Eyes[edit]

A daruma doll with one eye filled in for wishing.

The eyes of Daruma are often blank when sold. Monte A. Greer, author of Daruma Eyes, described the "oversized symmetrical round blank white eyes" as a means to keep track of goals or big tasks and motivate them to work to the finish. The recipient of the doll fills in one eye upon setting the goal, then the other upon fulfilling it. In this way, every time they see the one-eyed Daruma, they recall the goal. One explanation how this custom started says that in order to motivate Daruma-san to grant your wish, you promise to give him full sight once the goal is accomplished. This practice might also have something to do with the "enlightenment", the ideal attainment of Buddhism. This custom has led to a phrase in Japanese translated as "Both Eyes Open". Referring to "opening" the second eye, it expresses the realization of a goal.[11] Traditionally, the Daruma was purchased as a household, and that only the head of the household would paint in the eyes.[12]

One example of this are politicians during election time. Political parties have often been shown at their headquarters with large Daruma dolls and amulets purchased from local temples as a prayer for victory. This practice was highlighted in a 1967 article in Time magazine: "Last week, in the Tokyo headquarters of Japan's ruling Liberal Democratic Party, Premier Eisaku Satō dipped a sumi brush into an ink stone and with swift strokes daubed in the dark right eye of his Daruma. 'The eyes,' he remarked when he had finished, 'are as big as my own.'" [13]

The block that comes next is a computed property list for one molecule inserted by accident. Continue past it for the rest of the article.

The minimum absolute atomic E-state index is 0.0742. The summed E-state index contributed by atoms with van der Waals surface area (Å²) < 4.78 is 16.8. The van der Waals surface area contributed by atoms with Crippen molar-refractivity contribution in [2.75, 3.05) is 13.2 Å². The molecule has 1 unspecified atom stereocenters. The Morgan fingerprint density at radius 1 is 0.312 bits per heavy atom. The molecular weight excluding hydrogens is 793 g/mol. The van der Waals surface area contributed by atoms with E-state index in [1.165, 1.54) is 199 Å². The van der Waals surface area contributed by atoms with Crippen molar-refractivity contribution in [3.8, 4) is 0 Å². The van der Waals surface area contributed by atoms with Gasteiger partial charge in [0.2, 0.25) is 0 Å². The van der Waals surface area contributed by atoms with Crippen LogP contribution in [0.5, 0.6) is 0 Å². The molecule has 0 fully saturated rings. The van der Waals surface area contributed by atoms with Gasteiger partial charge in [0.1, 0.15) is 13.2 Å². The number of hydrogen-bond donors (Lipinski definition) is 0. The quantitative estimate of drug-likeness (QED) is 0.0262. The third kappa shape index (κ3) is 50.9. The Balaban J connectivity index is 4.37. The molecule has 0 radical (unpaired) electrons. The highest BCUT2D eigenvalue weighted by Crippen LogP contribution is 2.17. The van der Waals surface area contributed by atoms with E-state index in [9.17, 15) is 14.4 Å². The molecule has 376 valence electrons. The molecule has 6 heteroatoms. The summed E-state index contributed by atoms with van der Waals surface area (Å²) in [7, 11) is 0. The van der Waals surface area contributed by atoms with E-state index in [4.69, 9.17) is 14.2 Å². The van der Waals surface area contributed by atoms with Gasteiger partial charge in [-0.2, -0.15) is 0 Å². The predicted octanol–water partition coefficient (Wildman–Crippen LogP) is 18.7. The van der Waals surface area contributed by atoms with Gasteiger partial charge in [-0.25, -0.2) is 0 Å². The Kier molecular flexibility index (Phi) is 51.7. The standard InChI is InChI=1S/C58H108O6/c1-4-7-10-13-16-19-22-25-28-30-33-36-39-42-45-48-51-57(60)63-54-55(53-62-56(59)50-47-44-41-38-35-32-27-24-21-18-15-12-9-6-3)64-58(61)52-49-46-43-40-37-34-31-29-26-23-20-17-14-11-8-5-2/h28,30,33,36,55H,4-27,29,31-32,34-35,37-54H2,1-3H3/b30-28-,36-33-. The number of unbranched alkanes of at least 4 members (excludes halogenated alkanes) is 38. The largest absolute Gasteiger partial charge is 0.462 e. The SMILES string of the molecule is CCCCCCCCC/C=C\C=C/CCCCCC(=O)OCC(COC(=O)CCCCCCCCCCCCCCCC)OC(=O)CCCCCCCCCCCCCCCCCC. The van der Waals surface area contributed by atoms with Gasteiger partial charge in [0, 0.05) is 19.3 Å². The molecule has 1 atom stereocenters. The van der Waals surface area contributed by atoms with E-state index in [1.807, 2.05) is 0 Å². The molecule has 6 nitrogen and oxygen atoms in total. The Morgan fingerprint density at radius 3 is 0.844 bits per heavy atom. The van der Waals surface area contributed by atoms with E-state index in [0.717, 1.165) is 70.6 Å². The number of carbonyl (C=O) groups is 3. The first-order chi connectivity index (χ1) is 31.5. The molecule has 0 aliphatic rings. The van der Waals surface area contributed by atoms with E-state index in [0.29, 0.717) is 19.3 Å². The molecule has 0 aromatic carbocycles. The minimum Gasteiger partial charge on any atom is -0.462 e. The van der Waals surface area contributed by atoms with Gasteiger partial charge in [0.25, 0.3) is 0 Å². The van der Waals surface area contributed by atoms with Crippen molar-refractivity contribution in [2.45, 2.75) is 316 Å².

In the late 1990s, several groups of human rights activists described the practice of making Daruma without eyes (and the practices associated with them) as discriminatory against the blind. Some media organizations and politicians stopped showing eyeless daruma altogether to avoid negative publicity.[14]

Facial hair[edit]

Daruma's facial hair is a symbolic representation of the animals well known in Asian culture to embody longevity: the crane and the tortoise. The eyebrows are in the shape of a crane, while the cheek hair resembles the shell of the tortoise. A Japanese-based website states that originally, there was a snake or dragon depicted across the moustache and cheeks, but was changed to tortoise to emphasize the desire for longevity.[15] In this way, Daruma was designed to match the Japanese proverb "The crane lives 1000 years, the tortoise 10,000 years".